The co-founders realised that apps and the sharing economy undoubtedly seem to grow symbiotically. By harnessing the powers of mobile technology and the sharing economy and combining them with an engaged local community, OLIO was born. OLIO was officially launched in the second half of 2015 and was made available across the entire UK at the end of January 2016.

Since then, almost 170,000 users have signed up to the app and over 200,000 items have been shared, which is equivalent to 80,000 meals.

“We’ve been absolutely overwhelmed by the positive feedback from our OLIO users,” Tessa says. “Neighbours are loving how quick, easy and fun it is to share both food and non-food items with their neighbours.

“Businesses are also extremely positive about our Food Waste Heroes programme, where small groups of OLIO volunteers are matched with a business location to collect any unsold food at the end of the day and re-distribute it to the local community via the app.”

But with such an accomplishment, there’s bound to be some difficulties.

“Our biggest challenge is encouraging more of our signed up users to take the leap of faith and add or request their first item,” she explains. “Once they do, they absolutely love it, because obviously sharing food feels great and meeting a neighbour is fun! However, we appreciate that at first the idea of ‘sharing food with a neighbour’ can seem a little strange to some.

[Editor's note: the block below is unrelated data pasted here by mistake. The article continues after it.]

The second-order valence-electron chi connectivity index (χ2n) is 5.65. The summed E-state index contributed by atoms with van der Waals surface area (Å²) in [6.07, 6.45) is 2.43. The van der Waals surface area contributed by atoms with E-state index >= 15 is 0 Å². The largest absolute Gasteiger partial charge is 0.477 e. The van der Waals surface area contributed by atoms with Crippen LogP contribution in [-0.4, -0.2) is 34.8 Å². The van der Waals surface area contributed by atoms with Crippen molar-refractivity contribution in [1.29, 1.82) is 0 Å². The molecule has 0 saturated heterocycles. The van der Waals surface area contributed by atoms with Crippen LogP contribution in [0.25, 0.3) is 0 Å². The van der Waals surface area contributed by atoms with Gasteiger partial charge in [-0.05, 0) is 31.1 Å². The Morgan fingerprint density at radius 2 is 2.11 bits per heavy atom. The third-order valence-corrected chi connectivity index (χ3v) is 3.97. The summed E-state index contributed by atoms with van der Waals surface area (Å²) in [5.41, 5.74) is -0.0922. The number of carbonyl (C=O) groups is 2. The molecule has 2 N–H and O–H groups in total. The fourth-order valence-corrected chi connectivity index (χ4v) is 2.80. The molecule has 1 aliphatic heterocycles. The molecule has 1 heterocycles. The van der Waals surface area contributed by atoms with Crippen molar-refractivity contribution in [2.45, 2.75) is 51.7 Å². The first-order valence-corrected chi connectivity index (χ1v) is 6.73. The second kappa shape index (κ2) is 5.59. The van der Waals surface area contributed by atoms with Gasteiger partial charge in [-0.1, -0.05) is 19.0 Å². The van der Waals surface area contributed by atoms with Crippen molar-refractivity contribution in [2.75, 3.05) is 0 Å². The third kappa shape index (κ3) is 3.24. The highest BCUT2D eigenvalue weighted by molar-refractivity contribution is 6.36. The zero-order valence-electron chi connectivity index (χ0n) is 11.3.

“But we hope that much like Airbnb has normalised renting your home to a stranger, OLIO will enable it to become second nature to share surplus food rather than toss it away, especially when so many people are going hungry and the environmental consequences of food waste are devastating.”

With a growing number of users and a volunteer number nearing 10,000, the future for OLIO is looking bright.

“Our vision is an unashamedly bold one of millions of hyper-local sharing networks all over the world, so that our most precious resources can be shared, not thrown away.

“At its heart, OLIO is all about community, and using mobile technology to reconnect neighbours over the road and round the corner with each other.”